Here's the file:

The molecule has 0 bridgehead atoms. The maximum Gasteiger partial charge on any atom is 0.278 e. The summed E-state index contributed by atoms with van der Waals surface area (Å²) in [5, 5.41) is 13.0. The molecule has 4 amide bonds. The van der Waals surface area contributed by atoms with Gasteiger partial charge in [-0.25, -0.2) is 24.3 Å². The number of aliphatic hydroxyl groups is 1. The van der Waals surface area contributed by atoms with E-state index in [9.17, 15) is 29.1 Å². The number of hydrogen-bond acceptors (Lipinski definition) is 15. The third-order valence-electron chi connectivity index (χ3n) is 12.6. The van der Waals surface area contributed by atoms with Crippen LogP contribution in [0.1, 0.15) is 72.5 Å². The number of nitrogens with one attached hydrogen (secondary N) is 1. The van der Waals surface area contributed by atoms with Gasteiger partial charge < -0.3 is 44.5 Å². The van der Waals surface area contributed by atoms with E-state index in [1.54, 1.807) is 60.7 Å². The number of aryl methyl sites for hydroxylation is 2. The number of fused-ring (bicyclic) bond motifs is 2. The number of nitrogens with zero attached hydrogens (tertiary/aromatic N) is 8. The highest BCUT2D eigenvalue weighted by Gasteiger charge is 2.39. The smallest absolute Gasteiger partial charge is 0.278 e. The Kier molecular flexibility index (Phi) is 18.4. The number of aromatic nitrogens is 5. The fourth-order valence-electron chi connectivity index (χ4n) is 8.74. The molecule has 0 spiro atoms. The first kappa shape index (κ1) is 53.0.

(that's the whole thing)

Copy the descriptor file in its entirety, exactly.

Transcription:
The molecule has 0 bridgehead atoms. The maximum Gasteiger partial charge on any atom is 0.278 e. The summed E-state index contributed by atoms with van der Waals surface area (Å²) in [5, 5.41) is 13.0. The molecule has 4 amide bonds. The van der Waals surface area contributed by atoms with Gasteiger partial charge in [-0.25, -0.2) is 24.3 Å². The number of aliphatic hydroxyl groups is 1. The van der Waals surface area contributed by atoms with E-state index in [9.17, 15) is 29.1 Å². The number of hydrogen-bond acceptors (Lipinski definition) is 15. The third-order valence-electron chi connectivity index (χ3n) is 12.6. The van der Waals surface area contributed by atoms with Crippen LogP contribution in [0.1, 0.15) is 72.5 Å². The number of nitrogens with one attached hydrogen (secondary N) is 1. The van der Waals surface area contributed by atoms with Gasteiger partial charge < -0.3 is 44.5 Å². The van der Waals surface area contributed by atoms with E-state index in [1.54, 1.807) is 60.7 Å². The number of aryl methyl sites for hydroxylation is 2. The number of fused-ring (bicyclic) bond motifs is 2. The number of nitrogens with zero attached hydrogens (tertiary/aromatic N) is 8. The highest BCUT2D eigenvalue weighted by Gasteiger charge is 2.39. The smallest absolute Gasteiger partial charge is 0.278 e. The Kier molecular flexibility index (Phi) is 18.4. The number of aromatic nitrogens is 5. The fourth-order valence-electron chi connectivity index (χ4n) is 8.74. The molecule has 0 spiro atoms. The first kappa shape index (κ1) is 53.0.